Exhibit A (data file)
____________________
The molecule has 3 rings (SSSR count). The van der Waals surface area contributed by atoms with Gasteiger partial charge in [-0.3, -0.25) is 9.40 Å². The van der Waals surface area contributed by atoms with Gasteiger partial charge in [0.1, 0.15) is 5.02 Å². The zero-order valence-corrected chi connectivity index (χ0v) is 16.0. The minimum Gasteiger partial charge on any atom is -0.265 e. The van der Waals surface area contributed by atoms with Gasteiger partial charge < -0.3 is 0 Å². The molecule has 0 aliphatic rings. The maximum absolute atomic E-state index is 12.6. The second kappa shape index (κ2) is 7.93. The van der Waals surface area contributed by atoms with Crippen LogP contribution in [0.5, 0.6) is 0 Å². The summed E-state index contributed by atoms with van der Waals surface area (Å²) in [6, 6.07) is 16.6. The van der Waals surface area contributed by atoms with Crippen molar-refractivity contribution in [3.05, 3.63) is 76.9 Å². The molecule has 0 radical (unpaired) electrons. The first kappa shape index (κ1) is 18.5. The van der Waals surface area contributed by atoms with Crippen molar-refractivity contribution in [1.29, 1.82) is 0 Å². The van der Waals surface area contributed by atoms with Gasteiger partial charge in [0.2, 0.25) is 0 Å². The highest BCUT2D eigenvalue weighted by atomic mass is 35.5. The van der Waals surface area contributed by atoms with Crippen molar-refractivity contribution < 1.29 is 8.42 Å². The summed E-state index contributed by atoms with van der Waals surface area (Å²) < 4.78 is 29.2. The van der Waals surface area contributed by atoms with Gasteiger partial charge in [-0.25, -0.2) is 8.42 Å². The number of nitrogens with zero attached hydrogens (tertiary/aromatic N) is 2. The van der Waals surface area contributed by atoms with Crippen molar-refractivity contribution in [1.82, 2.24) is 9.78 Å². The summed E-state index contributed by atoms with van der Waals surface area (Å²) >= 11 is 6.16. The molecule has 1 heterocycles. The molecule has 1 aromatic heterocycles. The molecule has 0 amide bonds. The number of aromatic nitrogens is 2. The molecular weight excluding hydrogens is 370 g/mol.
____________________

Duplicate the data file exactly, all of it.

The molecule has 3 rings (SSSR count). The van der Waals surface area contributed by atoms with Gasteiger partial charge in [-0.3, -0.25) is 9.40 Å². The van der Waals surface area contributed by atoms with Gasteiger partial charge in [0.1, 0.15) is 5.02 Å². The zero-order valence-corrected chi connectivity index (χ0v) is 16.0. The minimum Gasteiger partial charge on any atom is -0.265 e. The van der Waals surface area contributed by atoms with Gasteiger partial charge < -0.3 is 0 Å². The molecule has 0 aliphatic rings. The maximum absolute atomic E-state index is 12.6. The second kappa shape index (κ2) is 7.93. The van der Waals surface area contributed by atoms with Crippen LogP contribution in [0.5, 0.6) is 0 Å². The summed E-state index contributed by atoms with van der Waals surface area (Å²) in [6, 6.07) is 16.6. The van der Waals surface area contributed by atoms with Crippen molar-refractivity contribution in [3.05, 3.63) is 76.9 Å². The molecule has 0 radical (unpaired) electrons. The first kappa shape index (κ1) is 18.5. The van der Waals surface area contributed by atoms with Crippen molar-refractivity contribution in [1.29, 1.82) is 0 Å². The van der Waals surface area contributed by atoms with Gasteiger partial charge in [0.2, 0.25) is 0 Å². The highest BCUT2D eigenvalue weighted by atomic mass is 35.5. The van der Waals surface area contributed by atoms with Crippen molar-refractivity contribution < 1.29 is 8.42 Å². The summed E-state index contributed by atoms with van der Waals surface area (Å²) < 4.78 is 29.2. The van der Waals surface area contributed by atoms with Gasteiger partial charge in [-0.25, -0.2) is 8.42 Å². The number of nitrogens with zero attached hydrogens (tertiary/aromatic N) is 2. The van der Waals surface area contributed by atoms with Crippen molar-refractivity contribution in [1.82, 2.24) is 9.78 Å². The summed E-state index contributed by atoms with van der Waals surface area (Å²) >= 11 is 6.16. The molecule has 1 heterocycles. The molecule has 1 aromatic heterocycles. The molecule has 0 amide bonds. The number of aromatic nitrogens is 2. The molecular weight excluding hydrogens is 370 g/mol.